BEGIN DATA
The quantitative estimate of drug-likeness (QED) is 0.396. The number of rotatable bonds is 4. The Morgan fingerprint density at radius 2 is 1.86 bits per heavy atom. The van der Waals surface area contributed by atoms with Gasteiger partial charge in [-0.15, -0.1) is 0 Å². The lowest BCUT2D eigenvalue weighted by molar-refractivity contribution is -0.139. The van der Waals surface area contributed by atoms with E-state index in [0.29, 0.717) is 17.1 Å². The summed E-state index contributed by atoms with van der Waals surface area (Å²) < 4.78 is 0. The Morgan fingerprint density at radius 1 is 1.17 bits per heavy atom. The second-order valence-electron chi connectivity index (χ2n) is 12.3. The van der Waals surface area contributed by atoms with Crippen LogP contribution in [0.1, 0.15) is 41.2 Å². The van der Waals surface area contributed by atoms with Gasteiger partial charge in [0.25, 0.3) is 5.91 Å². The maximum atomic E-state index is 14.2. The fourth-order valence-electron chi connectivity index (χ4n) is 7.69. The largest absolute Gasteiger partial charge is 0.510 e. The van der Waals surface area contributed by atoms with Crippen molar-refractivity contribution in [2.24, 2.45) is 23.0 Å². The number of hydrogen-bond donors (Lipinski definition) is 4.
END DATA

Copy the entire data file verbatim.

The quantitative estimate of drug-likeness (QED) is 0.396. The number of rotatable bonds is 4. The Morgan fingerprint density at radius 2 is 1.86 bits per heavy atom. The van der Waals surface area contributed by atoms with Gasteiger partial charge in [-0.15, -0.1) is 0 Å². The lowest BCUT2D eigenvalue weighted by molar-refractivity contribution is -0.139. The van der Waals surface area contributed by atoms with E-state index in [0.29, 0.717) is 17.1 Å². The summed E-state index contributed by atoms with van der Waals surface area (Å²) < 4.78 is 0. The Morgan fingerprint density at radius 1 is 1.17 bits per heavy atom. The second-order valence-electron chi connectivity index (χ2n) is 12.3. The van der Waals surface area contributed by atoms with Crippen LogP contribution in [0.1, 0.15) is 41.2 Å². The van der Waals surface area contributed by atoms with Gasteiger partial charge in [0.25, 0.3) is 5.91 Å². The maximum atomic E-state index is 14.2. The fourth-order valence-electron chi connectivity index (χ4n) is 7.69. The largest absolute Gasteiger partial charge is 0.510 e. The van der Waals surface area contributed by atoms with Crippen molar-refractivity contribution in [2.24, 2.45) is 23.0 Å². The number of hydrogen-bond donors (Lipinski definition) is 4.